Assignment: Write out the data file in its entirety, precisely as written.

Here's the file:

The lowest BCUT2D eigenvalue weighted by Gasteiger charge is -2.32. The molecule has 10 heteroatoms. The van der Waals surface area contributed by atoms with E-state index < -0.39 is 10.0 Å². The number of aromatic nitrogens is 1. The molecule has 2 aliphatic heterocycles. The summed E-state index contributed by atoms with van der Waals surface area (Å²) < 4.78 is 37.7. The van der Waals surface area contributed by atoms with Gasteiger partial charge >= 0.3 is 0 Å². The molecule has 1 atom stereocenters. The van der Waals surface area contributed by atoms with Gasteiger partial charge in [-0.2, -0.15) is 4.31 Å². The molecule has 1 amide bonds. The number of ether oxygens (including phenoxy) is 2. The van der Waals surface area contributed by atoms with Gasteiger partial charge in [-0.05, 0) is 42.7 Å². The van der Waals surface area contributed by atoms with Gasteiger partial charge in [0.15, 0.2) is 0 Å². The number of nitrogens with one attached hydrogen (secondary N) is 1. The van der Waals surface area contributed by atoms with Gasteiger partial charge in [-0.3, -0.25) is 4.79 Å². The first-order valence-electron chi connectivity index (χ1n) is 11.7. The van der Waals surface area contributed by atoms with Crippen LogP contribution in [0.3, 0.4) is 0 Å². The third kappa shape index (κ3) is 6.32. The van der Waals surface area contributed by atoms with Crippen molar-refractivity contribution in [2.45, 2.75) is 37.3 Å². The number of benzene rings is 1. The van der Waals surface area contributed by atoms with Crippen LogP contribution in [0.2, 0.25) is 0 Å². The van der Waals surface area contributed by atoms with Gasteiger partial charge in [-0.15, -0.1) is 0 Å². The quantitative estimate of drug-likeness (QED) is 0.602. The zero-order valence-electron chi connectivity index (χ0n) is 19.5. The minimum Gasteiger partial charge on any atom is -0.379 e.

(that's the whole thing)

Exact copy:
The lowest BCUT2D eigenvalue weighted by Gasteiger charge is -2.32. The molecule has 10 heteroatoms. The van der Waals surface area contributed by atoms with E-state index < -0.39 is 10.0 Å². The number of aromatic nitrogens is 1. The molecule has 2 aliphatic heterocycles. The summed E-state index contributed by atoms with van der Waals surface area (Å²) < 4.78 is 37.7. The van der Waals surface area contributed by atoms with Gasteiger partial charge >= 0.3 is 0 Å². The molecule has 1 atom stereocenters. The van der Waals surface area contributed by atoms with Gasteiger partial charge in [-0.2, -0.15) is 4.31 Å². The molecule has 1 amide bonds. The number of ether oxygens (including phenoxy) is 2. The van der Waals surface area contributed by atoms with Gasteiger partial charge in [-0.05, 0) is 42.7 Å². The van der Waals surface area contributed by atoms with Gasteiger partial charge in [0.15, 0.2) is 0 Å². The number of nitrogens with one attached hydrogen (secondary N) is 1. The van der Waals surface area contributed by atoms with Gasteiger partial charge in [-0.3, -0.25) is 4.79 Å². The first-order valence-electron chi connectivity index (χ1n) is 11.7. The van der Waals surface area contributed by atoms with Crippen LogP contribution in [0.3, 0.4) is 0 Å². The third kappa shape index (κ3) is 6.32. The van der Waals surface area contributed by atoms with Crippen molar-refractivity contribution in [2.45, 2.75) is 37.3 Å². The number of benzene rings is 1. The van der Waals surface area contributed by atoms with Crippen LogP contribution in [0.2, 0.25) is 0 Å². The van der Waals surface area contributed by atoms with Gasteiger partial charge in [-0.15, -0.1) is 0 Å². The quantitative estimate of drug-likeness (QED) is 0.602. The zero-order valence-electron chi connectivity index (χ0n) is 19.5. The minimum Gasteiger partial charge on any atom is -0.379 e.